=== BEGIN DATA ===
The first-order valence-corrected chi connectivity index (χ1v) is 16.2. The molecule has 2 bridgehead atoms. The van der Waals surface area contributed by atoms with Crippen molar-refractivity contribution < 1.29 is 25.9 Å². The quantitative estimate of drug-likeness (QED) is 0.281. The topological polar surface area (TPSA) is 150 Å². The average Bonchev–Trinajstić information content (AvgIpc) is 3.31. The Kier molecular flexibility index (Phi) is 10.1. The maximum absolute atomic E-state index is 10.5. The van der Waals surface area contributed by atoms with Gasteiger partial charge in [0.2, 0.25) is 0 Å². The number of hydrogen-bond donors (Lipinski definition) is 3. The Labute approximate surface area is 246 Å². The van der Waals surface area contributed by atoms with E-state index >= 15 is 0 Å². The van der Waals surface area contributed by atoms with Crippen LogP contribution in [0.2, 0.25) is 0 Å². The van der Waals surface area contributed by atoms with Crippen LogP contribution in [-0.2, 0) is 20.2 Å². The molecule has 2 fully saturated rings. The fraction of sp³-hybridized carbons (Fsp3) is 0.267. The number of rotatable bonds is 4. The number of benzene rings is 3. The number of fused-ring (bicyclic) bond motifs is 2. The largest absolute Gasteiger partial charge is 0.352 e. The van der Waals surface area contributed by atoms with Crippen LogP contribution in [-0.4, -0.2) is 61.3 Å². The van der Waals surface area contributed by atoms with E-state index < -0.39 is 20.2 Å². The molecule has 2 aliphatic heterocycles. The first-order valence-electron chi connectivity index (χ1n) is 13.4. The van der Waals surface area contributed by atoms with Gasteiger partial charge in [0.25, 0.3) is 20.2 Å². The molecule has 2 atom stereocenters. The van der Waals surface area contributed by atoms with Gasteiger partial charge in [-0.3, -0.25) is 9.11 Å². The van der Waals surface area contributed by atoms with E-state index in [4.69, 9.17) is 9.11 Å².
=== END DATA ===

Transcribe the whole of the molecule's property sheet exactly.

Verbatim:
The first-order valence-corrected chi connectivity index (χ1v) is 16.2. The molecule has 2 bridgehead atoms. The van der Waals surface area contributed by atoms with Crippen molar-refractivity contribution < 1.29 is 25.9 Å². The quantitative estimate of drug-likeness (QED) is 0.281. The topological polar surface area (TPSA) is 150 Å². The average Bonchev–Trinajstić information content (AvgIpc) is 3.31. The Kier molecular flexibility index (Phi) is 10.1. The maximum absolute atomic E-state index is 10.5. The van der Waals surface area contributed by atoms with Gasteiger partial charge in [0.2, 0.25) is 0 Å². The number of hydrogen-bond donors (Lipinski definition) is 3. The Labute approximate surface area is 246 Å². The van der Waals surface area contributed by atoms with E-state index >= 15 is 0 Å². The van der Waals surface area contributed by atoms with Crippen LogP contribution in [0.2, 0.25) is 0 Å². The van der Waals surface area contributed by atoms with Crippen LogP contribution in [-0.2, 0) is 20.2 Å². The molecule has 2 fully saturated rings. The fraction of sp³-hybridized carbons (Fsp3) is 0.267. The number of rotatable bonds is 4. The number of benzene rings is 3. The number of fused-ring (bicyclic) bond motifs is 2. The largest absolute Gasteiger partial charge is 0.352 e. The van der Waals surface area contributed by atoms with Crippen LogP contribution in [-0.4, -0.2) is 61.3 Å². The van der Waals surface area contributed by atoms with E-state index < -0.39 is 20.2 Å². The molecule has 2 aliphatic heterocycles. The first-order valence-electron chi connectivity index (χ1n) is 13.4. The van der Waals surface area contributed by atoms with Gasteiger partial charge in [0.25, 0.3) is 20.2 Å². The molecule has 2 atom stereocenters. The van der Waals surface area contributed by atoms with Gasteiger partial charge in [-0.3, -0.25) is 9.11 Å². The van der Waals surface area contributed by atoms with E-state index in [4.69, 9.17) is 9.11 Å².